By Samantha Williams
The day before the original Freedom Riders departed Washington D.C. for the first ride in 1961, they came together in what was half-jokingly referred to as the “last supper.” They settled on Chinese food — unfamiliar cuisine to a then 19-year-old John Lewis. I say “half-jokingly” because, though they hoped for the best, they knew that the consequences of their impending ride could potentially lead to death. Their lives were on the line, and they had spent months preparing for this nonviolent movement to eradicate segregation in the South.
Tonight, as I sat amongst my fellow student riders and Ray Arsenault (the author of Freedom Riders: 1961 and the Struggle for Racial Justice) eating Chinese food just as the Freedom Riders had done, I began to understand the weight of the situation. The journey that began 50 years ago at a Greyhound bus station in D.C. will continue tomorrow from the very same place.
Earlier this afternoon, Jalaya Liles Dunn from the Children’s Defense Fund gave an incredible presentation about “charting the next route for freedom and justice.” As she outlined the ways in which we can improve our communities, she emphasized the importance of understanding ourselves, engaging others who share a common thread, and creating “the story of now.”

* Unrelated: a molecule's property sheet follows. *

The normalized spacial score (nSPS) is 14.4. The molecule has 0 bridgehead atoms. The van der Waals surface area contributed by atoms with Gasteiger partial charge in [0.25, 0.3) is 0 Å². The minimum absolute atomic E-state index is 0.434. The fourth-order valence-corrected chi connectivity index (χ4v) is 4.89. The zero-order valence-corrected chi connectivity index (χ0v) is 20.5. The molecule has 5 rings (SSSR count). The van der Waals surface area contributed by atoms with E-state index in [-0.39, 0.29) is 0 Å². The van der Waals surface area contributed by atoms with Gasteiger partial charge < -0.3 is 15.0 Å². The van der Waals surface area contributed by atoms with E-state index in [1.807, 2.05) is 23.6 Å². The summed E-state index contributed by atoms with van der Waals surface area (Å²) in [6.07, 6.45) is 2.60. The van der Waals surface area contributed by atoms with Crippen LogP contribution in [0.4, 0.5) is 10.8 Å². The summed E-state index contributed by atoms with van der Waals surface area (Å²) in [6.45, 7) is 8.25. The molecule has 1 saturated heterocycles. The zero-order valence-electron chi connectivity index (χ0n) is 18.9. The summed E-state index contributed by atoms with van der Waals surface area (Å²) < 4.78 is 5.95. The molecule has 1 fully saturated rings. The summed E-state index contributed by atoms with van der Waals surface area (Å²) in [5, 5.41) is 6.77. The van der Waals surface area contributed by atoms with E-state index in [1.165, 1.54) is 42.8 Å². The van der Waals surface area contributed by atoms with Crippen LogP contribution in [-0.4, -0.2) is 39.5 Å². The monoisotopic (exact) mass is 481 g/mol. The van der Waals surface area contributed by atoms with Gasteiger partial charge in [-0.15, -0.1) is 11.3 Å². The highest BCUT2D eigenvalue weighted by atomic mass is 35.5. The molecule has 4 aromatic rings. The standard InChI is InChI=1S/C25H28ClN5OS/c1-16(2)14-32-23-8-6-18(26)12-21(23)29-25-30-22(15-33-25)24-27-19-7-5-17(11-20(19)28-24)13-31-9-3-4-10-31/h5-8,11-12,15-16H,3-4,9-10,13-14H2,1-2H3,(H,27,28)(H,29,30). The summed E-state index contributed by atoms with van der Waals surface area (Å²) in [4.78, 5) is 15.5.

The Freedom Riders “had a story of self and built themselves into a story of we,” she said.
“They created the story of ‘now,’” added Peter Davis, a student rider from Cambridge, Mass. On May 17 when the bus is emptied and we go our separate ways, we cannot forget the importance of writing our own story of ‘now.’ As individuals we are weak, but together there is no stopping us.
It cannot be done alone and it certainly can’t be done with just 40 students. It will take an entire movement of young people to become civically engaged and respond to the pressing issues facing our generation. Whether it is racism or other forms of intolerance, education or foreign policy — there are a number of issues that directly affect each of our lives and they will not be corrected if we continue sitting by, apathetically waiting for someone else to fix the problem.
Diane Nash eloquently said, “You have no control until you exert control.” She’s right — our voices will not be heard until we turn up the volume.